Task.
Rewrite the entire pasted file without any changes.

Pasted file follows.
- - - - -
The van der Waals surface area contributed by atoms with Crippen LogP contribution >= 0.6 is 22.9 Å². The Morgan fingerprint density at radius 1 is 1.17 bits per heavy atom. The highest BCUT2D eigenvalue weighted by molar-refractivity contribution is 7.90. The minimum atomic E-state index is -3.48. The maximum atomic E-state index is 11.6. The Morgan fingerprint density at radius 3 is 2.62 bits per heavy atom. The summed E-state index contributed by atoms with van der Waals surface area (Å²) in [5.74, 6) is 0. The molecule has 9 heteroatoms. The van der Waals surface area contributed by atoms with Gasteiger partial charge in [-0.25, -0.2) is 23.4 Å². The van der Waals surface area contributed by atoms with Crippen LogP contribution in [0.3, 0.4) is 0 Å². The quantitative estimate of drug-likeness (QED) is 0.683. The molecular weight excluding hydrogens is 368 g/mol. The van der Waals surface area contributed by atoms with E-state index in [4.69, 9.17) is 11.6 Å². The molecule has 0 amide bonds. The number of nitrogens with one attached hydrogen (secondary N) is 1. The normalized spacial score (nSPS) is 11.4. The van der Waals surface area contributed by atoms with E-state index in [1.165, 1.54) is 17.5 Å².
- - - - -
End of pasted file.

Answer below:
The van der Waals surface area contributed by atoms with Crippen LogP contribution >= 0.6 is 22.9 Å². The Morgan fingerprint density at radius 1 is 1.17 bits per heavy atom. The highest BCUT2D eigenvalue weighted by molar-refractivity contribution is 7.90. The minimum atomic E-state index is -3.48. The maximum atomic E-state index is 11.6. The Morgan fingerprint density at radius 3 is 2.62 bits per heavy atom. The summed E-state index contributed by atoms with van der Waals surface area (Å²) in [5.74, 6) is 0. The molecule has 9 heteroatoms. The van der Waals surface area contributed by atoms with Gasteiger partial charge in [-0.25, -0.2) is 23.4 Å². The van der Waals surface area contributed by atoms with Crippen LogP contribution in [0.3, 0.4) is 0 Å². The quantitative estimate of drug-likeness (QED) is 0.683. The molecular weight excluding hydrogens is 368 g/mol. The van der Waals surface area contributed by atoms with E-state index in [4.69, 9.17) is 11.6 Å². The molecule has 0 amide bonds. The number of nitrogens with one attached hydrogen (secondary N) is 1. The normalized spacial score (nSPS) is 11.4. The van der Waals surface area contributed by atoms with E-state index in [1.165, 1.54) is 17.5 Å².